Nearly black background color with three bright stripes running the length of the body; underside is pale yellow or bluish gray.
Most distinguishing characteristics of this subspecies in our region are the irregular red spots along the sides.
Thought to be common in the past, now in decline for no apparent reason.
Closely associated with permanent surface water.
In Yellowstone area, observed only in the Falls River drainage in the Bechler region and three miles south of the south entrance along the Snake River.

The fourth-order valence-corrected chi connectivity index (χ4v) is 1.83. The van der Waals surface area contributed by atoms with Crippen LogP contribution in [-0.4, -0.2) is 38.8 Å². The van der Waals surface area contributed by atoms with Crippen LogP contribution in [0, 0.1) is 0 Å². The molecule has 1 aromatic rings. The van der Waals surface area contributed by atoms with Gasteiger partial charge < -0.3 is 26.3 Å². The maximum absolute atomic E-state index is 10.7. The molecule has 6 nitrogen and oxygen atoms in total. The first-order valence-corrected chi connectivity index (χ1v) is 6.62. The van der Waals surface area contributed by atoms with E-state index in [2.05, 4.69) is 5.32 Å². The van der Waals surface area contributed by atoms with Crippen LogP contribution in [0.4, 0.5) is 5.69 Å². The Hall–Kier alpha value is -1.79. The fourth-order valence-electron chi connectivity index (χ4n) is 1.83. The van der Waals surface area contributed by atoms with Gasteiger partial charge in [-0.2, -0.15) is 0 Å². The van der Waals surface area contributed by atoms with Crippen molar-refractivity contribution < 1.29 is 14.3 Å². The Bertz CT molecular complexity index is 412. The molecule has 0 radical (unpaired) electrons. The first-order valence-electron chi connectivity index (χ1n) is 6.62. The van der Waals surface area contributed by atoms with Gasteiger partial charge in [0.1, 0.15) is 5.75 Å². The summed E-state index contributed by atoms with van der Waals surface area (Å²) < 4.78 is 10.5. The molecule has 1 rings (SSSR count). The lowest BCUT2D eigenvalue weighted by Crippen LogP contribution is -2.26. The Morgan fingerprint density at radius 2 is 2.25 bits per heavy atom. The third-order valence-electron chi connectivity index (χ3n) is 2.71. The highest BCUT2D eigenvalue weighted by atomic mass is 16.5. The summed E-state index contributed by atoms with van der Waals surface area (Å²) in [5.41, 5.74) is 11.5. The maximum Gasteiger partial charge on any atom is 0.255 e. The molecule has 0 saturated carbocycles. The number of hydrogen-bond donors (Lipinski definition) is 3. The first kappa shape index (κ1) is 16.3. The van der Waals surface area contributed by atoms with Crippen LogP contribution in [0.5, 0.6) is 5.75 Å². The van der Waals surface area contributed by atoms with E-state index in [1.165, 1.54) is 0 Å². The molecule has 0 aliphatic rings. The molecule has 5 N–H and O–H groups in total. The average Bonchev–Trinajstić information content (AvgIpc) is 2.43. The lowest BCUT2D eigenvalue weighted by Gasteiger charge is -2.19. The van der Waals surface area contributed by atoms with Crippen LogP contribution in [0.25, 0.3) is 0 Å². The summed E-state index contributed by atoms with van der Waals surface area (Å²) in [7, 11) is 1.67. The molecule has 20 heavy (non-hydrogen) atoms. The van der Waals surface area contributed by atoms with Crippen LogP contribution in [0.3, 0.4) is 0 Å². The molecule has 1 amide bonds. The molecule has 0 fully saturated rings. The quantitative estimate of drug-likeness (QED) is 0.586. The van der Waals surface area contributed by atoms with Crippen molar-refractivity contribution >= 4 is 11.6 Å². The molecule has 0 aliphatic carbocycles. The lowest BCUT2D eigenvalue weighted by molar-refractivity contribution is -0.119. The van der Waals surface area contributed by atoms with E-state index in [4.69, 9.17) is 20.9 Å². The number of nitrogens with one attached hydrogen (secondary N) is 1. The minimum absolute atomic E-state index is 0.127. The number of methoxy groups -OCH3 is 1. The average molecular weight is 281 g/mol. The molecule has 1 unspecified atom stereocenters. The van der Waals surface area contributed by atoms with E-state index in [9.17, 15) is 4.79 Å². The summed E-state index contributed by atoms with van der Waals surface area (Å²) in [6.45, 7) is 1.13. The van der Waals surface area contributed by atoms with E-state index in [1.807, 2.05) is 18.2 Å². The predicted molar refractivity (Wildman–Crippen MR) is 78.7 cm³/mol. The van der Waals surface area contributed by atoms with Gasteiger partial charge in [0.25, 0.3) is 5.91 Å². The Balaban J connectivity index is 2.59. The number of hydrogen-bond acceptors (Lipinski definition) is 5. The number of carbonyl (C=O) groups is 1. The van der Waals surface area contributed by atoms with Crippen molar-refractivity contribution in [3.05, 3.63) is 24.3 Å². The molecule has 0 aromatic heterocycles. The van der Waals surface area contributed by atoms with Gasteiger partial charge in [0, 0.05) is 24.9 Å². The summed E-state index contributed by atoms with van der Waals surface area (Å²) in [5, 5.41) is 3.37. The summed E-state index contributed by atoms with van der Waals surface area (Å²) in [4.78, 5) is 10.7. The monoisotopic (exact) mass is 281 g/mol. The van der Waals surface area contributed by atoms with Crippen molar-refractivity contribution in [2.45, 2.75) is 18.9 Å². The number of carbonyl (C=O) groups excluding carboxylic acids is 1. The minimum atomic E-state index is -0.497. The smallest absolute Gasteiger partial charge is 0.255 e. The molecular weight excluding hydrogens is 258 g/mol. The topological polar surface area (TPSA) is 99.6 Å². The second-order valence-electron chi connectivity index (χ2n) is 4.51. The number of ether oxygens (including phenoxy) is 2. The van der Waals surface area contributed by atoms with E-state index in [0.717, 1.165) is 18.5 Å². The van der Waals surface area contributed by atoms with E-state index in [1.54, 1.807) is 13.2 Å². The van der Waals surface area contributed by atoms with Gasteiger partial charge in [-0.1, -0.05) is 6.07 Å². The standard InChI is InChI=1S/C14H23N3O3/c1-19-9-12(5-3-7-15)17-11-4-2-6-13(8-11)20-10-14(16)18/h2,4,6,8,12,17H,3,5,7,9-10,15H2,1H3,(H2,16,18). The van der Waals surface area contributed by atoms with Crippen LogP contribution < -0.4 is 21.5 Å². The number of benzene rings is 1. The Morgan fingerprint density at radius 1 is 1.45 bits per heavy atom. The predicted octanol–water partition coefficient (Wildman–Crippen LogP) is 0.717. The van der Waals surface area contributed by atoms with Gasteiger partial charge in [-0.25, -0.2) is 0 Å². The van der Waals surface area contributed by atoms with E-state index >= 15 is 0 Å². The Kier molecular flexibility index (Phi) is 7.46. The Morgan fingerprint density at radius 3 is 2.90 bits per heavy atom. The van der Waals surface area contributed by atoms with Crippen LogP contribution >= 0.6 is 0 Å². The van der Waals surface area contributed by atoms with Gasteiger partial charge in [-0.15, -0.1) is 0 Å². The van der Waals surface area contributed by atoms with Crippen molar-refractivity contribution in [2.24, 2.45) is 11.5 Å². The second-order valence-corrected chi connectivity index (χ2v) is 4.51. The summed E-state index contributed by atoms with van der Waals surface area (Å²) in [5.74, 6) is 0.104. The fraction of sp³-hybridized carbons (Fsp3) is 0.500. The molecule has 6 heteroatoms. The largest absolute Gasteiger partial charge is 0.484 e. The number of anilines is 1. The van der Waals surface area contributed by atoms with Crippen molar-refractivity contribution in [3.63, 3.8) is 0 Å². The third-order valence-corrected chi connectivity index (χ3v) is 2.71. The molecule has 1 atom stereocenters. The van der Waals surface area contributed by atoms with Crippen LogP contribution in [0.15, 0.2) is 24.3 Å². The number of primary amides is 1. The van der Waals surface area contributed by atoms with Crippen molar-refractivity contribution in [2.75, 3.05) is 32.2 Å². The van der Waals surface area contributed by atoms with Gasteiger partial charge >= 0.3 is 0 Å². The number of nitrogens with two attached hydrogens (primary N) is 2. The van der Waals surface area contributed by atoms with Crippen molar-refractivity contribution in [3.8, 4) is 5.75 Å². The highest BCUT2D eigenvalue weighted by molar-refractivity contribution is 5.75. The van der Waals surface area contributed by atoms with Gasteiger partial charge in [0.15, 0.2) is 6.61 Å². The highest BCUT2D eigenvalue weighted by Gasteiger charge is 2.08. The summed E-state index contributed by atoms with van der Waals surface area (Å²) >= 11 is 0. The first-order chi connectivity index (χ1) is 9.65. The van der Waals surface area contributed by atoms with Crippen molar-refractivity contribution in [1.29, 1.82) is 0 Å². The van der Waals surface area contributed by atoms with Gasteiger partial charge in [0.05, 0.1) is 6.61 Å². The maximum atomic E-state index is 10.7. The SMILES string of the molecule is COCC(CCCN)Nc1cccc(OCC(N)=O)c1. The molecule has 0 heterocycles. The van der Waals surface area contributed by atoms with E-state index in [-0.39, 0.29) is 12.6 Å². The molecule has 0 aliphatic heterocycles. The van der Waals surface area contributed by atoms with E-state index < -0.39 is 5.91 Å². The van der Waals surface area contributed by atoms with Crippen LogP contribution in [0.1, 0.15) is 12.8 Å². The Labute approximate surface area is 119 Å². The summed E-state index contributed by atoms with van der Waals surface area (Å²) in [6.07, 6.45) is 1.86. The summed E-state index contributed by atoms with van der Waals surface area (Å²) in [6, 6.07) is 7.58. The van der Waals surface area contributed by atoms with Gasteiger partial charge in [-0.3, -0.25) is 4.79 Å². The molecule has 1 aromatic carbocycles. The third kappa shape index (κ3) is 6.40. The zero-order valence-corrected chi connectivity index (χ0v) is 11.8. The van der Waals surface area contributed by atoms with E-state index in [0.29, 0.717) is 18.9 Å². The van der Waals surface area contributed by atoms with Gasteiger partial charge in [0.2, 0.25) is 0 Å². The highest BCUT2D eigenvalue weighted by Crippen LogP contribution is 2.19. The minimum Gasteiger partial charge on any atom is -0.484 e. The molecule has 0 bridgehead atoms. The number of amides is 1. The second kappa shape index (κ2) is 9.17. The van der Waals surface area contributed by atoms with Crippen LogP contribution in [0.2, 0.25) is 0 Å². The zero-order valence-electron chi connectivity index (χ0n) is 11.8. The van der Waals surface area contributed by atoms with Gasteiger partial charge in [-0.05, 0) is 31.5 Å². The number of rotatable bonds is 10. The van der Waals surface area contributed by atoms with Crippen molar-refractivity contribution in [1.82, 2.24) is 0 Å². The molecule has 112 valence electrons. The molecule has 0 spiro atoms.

Generally active during the day.
In the Yellowstone area it eats mostly toads, chorus frogs, fish remains, and earthworms; can eat relatively poisonous species. Reliance on amphibian prey may contribute to reports of declines of this species in the Greater Yellowstone Area.
Predators include fish, birds, and carnivorous mammals.